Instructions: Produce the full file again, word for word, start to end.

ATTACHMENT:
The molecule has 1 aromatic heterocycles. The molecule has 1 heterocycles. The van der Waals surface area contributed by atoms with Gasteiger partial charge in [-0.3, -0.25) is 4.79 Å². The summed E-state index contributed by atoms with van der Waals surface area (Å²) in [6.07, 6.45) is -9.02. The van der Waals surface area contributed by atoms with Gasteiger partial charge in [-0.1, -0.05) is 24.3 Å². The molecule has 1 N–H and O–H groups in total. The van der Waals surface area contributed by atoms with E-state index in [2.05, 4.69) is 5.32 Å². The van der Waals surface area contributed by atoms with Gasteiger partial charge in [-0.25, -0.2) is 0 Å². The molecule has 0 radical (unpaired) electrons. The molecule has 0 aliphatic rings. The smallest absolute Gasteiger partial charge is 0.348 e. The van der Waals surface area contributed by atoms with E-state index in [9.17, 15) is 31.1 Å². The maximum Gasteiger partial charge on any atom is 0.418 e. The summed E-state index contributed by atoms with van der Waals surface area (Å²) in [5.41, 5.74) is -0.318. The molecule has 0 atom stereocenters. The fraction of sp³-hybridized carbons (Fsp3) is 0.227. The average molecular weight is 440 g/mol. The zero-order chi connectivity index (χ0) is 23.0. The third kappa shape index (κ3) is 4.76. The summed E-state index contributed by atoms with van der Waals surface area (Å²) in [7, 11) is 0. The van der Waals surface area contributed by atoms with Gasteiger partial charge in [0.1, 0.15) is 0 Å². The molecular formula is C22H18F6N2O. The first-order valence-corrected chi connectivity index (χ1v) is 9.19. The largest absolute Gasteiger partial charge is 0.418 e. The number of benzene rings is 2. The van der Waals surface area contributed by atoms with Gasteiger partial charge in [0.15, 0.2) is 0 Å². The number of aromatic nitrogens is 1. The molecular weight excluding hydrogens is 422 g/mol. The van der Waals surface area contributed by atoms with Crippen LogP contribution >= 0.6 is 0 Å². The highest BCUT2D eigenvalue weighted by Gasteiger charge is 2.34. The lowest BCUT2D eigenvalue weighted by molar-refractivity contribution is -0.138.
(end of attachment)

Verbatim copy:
The molecule has 1 aromatic heterocycles. The molecule has 1 heterocycles. The van der Waals surface area contributed by atoms with Gasteiger partial charge in [-0.3, -0.25) is 4.79 Å². The summed E-state index contributed by atoms with van der Waals surface area (Å²) in [6.07, 6.45) is -9.02. The van der Waals surface area contributed by atoms with Gasteiger partial charge in [-0.1, -0.05) is 24.3 Å². The molecule has 1 N–H and O–H groups in total. The van der Waals surface area contributed by atoms with E-state index in [2.05, 4.69) is 5.32 Å². The van der Waals surface area contributed by atoms with Gasteiger partial charge in [-0.25, -0.2) is 0 Å². The molecule has 0 radical (unpaired) electrons. The molecule has 0 aliphatic rings. The smallest absolute Gasteiger partial charge is 0.348 e. The van der Waals surface area contributed by atoms with E-state index in [9.17, 15) is 31.1 Å². The maximum Gasteiger partial charge on any atom is 0.418 e. The summed E-state index contributed by atoms with van der Waals surface area (Å²) in [5.41, 5.74) is -0.318. The molecule has 0 atom stereocenters. The fraction of sp³-hybridized carbons (Fsp3) is 0.227. The average molecular weight is 440 g/mol. The zero-order chi connectivity index (χ0) is 23.0. The third kappa shape index (κ3) is 4.76. The summed E-state index contributed by atoms with van der Waals surface area (Å²) in [7, 11) is 0. The van der Waals surface area contributed by atoms with Gasteiger partial charge in [0.1, 0.15) is 0 Å². The molecular formula is C22H18F6N2O. The first-order valence-corrected chi connectivity index (χ1v) is 9.19. The largest absolute Gasteiger partial charge is 0.418 e. The number of benzene rings is 2. The van der Waals surface area contributed by atoms with Gasteiger partial charge in [0.15, 0.2) is 0 Å². The number of aromatic nitrogens is 1. The molecular weight excluding hydrogens is 422 g/mol. The van der Waals surface area contributed by atoms with Crippen LogP contribution >= 0.6 is 0 Å². The highest BCUT2D eigenvalue weighted by Gasteiger charge is 2.34. The lowest BCUT2D eigenvalue weighted by molar-refractivity contribution is -0.138.